This Fall we have some exciting courses coming up in Information Science + Studies and related topics from cross-lists. Check out the possibilities!
ISS 89S-1/ENGLISH 89S-03/POLSCI 89S-01: Special Topics in ISS: One Person, One Vote
Mon 8:30AM-11AM, Smith Bay 9, A290
What does it mean for a government to justly represent its people? What do we mean by “one person, one vote”? In the 2016 Evenwel v. Abbott case, the U.S. Supreme Court rejected a challenge to the long-standing principle that each person (including children, felons, non-citizens, and the mentally disabled) rather than each voter should be counted in apportioning political representation. In writing for the majority, Justice Ruth Bader Ginsburg appealed to “history, precedent, and practice” to argue that the appellants “have shown no reason for the Court to disturb this longstanding use of total population.” This course explores the “history, precedent, and practice” of political representation alongside its ethical, political, and mathematical contexts. The course will start by investigating the long (and surprising) history of conceptions of political representation in the West. We will explore how the meaning and importance of the term “representation” changed from the direct democracies of Greek city states to Medieval notions of corporate life to contemporary political theories in order to better understand the relationship between representation and consent. Alongside works of political theory, we will study imagined conceptions of political participation in plays, novels, and film. With this range of notions of political representation in mind, we will study two recent landmark U.S. Supreme Court cases qualitatively and quantitatively: Citizens United v. FEC (2010) and Evenwel v. Abbott (2016). While Citizens United presents itself as a case about free speech and campaign finance legislation, we will consider its implications for the ethical as well as legal definitions of “personhood.” We will then turn to Evenwel v. Abbott to consider the mathematical problems of fair representation. The course will culminate in a group research project completed in collaboration with students from Math 89S “Game Theory and Democracy” (Hubert Bray). N.B.: you do not need to be enrolled in Math 89S, but you will need to attend occasional workshops outside the regular class meetings.
ISS 110-1/PHIL 110-01/COMPSCI 110-01/PUBPOL 110-01: Information, Society and Culture
TTH 3:05-4:20 in Smith Bay 10, A266
Information, Society, and Culture across disciplines. How all aspects of information theory and practice, including computational and mathematical and those from social sciences and the humanities are transforming research, reframing intellectual questions in research and its application, and having an impact on interactions within societies, cultures, ideologies, economics, politics. Modules presented by faculty from all areas and schools, contrasting and comparative perspectives in research-driven modules focused on interdisciplinary project questions and ideas. This is the Gateway course for the Information Science + Studies Certificate. Students interested in both the Certificate 1.0 and the Certificate 2.0 Bass Connections options should check it out.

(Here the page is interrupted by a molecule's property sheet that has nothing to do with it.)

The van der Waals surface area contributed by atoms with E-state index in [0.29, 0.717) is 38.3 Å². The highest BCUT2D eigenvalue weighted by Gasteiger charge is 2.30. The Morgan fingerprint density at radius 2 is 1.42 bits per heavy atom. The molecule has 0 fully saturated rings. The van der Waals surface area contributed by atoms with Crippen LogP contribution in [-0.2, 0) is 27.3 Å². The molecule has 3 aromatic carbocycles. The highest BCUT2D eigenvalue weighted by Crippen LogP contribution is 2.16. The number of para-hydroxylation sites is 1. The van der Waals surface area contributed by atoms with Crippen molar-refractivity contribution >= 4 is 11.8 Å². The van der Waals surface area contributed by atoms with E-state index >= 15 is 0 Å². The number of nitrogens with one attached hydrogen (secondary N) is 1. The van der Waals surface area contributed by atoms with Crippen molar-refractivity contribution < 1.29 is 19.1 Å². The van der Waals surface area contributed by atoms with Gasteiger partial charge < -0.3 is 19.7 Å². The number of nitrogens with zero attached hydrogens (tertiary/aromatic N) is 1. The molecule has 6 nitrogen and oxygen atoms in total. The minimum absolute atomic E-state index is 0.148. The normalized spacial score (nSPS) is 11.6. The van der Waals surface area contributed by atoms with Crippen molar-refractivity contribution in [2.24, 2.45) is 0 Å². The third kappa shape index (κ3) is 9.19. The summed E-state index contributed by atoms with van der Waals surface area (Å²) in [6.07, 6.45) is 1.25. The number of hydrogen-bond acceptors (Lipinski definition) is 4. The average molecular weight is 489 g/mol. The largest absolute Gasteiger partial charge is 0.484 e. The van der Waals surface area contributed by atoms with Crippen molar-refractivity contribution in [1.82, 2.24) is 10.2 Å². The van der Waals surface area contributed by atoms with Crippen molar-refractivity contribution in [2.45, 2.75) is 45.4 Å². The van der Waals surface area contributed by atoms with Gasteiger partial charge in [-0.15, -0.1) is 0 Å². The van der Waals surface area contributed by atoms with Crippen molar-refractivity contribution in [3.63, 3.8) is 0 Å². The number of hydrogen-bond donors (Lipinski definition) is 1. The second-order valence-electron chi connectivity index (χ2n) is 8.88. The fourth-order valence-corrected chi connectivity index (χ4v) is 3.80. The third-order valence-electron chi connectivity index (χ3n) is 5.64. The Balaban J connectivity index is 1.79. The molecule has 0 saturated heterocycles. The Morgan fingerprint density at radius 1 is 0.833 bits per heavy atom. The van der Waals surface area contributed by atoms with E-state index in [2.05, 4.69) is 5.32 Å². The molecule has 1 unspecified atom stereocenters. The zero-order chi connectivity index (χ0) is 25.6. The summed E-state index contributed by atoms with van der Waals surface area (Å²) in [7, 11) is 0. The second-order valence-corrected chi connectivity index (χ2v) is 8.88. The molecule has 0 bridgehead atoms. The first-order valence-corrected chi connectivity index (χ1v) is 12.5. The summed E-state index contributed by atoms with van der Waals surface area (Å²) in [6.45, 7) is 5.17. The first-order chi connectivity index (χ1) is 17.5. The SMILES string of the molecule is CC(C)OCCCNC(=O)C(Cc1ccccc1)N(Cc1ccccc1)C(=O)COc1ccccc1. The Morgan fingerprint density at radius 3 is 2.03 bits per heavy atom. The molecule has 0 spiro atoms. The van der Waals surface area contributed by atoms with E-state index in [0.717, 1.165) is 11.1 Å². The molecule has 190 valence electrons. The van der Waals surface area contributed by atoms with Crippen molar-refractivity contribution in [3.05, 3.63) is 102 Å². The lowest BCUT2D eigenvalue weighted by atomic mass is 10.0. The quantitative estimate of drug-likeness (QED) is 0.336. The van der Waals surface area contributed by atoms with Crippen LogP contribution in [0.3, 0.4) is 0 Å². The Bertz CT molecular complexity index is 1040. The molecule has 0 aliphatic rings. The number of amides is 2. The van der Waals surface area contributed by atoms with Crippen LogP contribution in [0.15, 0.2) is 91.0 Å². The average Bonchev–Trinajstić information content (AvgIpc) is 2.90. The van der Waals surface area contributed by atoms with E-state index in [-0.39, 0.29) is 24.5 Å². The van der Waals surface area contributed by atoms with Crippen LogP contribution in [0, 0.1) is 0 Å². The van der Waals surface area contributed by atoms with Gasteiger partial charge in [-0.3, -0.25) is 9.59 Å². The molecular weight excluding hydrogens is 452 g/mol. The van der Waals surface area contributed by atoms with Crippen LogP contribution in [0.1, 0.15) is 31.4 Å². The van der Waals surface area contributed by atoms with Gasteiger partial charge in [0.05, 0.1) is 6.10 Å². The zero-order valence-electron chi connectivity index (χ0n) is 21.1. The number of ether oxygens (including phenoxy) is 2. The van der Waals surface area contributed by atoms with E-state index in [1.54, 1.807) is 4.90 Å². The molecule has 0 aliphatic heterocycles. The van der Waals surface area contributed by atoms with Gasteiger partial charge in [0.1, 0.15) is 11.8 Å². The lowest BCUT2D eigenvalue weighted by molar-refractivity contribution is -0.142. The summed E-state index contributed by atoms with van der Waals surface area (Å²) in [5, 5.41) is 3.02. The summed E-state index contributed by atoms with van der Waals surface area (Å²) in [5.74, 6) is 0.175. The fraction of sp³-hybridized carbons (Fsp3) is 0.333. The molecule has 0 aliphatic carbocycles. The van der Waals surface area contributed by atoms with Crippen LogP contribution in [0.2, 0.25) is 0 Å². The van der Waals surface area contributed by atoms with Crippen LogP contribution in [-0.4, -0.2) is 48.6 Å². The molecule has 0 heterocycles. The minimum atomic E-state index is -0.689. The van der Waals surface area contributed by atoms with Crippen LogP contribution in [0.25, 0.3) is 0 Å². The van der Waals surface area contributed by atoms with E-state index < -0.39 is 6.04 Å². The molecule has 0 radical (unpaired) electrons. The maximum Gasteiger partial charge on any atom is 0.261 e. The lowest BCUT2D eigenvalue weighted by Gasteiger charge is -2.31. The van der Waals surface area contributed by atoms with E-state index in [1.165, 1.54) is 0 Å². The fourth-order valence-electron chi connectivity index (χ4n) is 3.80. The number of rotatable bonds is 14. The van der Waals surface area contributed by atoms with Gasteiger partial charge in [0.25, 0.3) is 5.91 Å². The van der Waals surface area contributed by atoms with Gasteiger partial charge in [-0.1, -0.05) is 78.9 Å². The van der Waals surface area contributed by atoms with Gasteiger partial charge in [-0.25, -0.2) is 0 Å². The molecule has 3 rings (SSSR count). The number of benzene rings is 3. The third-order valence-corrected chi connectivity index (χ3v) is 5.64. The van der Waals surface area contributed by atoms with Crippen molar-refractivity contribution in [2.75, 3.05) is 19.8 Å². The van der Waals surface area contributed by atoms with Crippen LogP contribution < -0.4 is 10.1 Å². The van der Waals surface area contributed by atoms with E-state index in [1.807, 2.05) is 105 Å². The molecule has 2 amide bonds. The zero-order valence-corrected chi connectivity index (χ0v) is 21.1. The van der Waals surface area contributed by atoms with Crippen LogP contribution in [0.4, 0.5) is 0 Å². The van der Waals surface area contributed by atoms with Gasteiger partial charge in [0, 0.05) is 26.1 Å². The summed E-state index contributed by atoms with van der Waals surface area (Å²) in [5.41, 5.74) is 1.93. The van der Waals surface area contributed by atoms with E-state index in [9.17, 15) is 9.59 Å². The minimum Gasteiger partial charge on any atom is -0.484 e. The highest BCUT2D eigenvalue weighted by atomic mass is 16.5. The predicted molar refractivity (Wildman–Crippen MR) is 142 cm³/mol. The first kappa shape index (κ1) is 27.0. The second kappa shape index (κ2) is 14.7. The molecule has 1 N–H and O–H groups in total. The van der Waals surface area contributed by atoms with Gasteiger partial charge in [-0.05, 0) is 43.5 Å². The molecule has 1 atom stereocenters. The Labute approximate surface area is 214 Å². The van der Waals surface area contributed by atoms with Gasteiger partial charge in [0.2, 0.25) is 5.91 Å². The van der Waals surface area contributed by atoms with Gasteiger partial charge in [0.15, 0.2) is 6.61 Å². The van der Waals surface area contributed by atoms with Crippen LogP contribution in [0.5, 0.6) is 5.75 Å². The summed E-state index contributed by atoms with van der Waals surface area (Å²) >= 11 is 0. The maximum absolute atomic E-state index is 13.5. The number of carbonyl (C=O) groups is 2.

ISS 240L-01/VMS 288:-001/AMI 325:-001: Web-Based Multimedia Communications
Lecture: M 1:25-2:40 in Physics 128
Sections: TU 10:15-11:20, Tu 1:25-2:40, W 8:30-9:45, W 4:40-5:55, Th 8:30-9:45, Th 4:40-5:55, F 10:05-11:20, F 1:25-2:40
Victoria Szabo & Staff
Multimedia information systems, including presentation media, hypermedia, graphics, animation, sound, video, and integrated authoring techniques; underlying technologies that make them possible. Practice in the design innovation, programming, and assessment of web-based digital multimedia information systems. Intended for students in non-technical disciplines. Engineering or Computer Science students should take Engineering 206 or Computer Science 408.
I&E 290/ISS 290: Open Source World
W 1:40-4:10 in TBA
LIT 302S-0/AMES 302S-01/AMI 308S-01/GSF 320S-01/ISS 302S/VMS 349S-01: Hashtags, Memes, Digital Tribes
M 4:40PM-710 in Biddle 102
CCI, EI, STS, ALP, CZ
Tracks digital life and creative expression of groups online in a close study of images, captions and hyperlinked tags. Examines rituals, symbols and cultural patterns that structure everyday life of digital tribes online and investigates impact of digital and social media (Twitter, Instagram Facebook, Periscope) on the constitution of communities online and offline. Studying varied array of digital tribes: tribes of the deaf, of oil rig workers, of Hindu worshipers, of prison wives and laptop entrepreneurs, students learn about underlying myths, rituals, and cultural symbols that connect groups of people online.
ARTHIST 305L-001/ARTSVIS 305L-001/VMS 332L-001/ISS 305L-001/CLST 240L-001: Virtual Museums
Tu 3:05-4:20 in Smith Bay 12, Room 228
R, STS, ALP
The future of museums will be one of immateriality and interaction. Course focuses on how the "Internet of Things," augmented reality technologies, new data analyses of artifacts will transform missions, roles, and goals of museums and collections. Core of course will be digital lab sessions focused on virtual reconstruction of lost heritage--e.g., museums and sites destroyed and damaged by ISIS and other conflicts in Iraq and the Middle East (Hatra, Nineveh, Nimrud, Baghdad).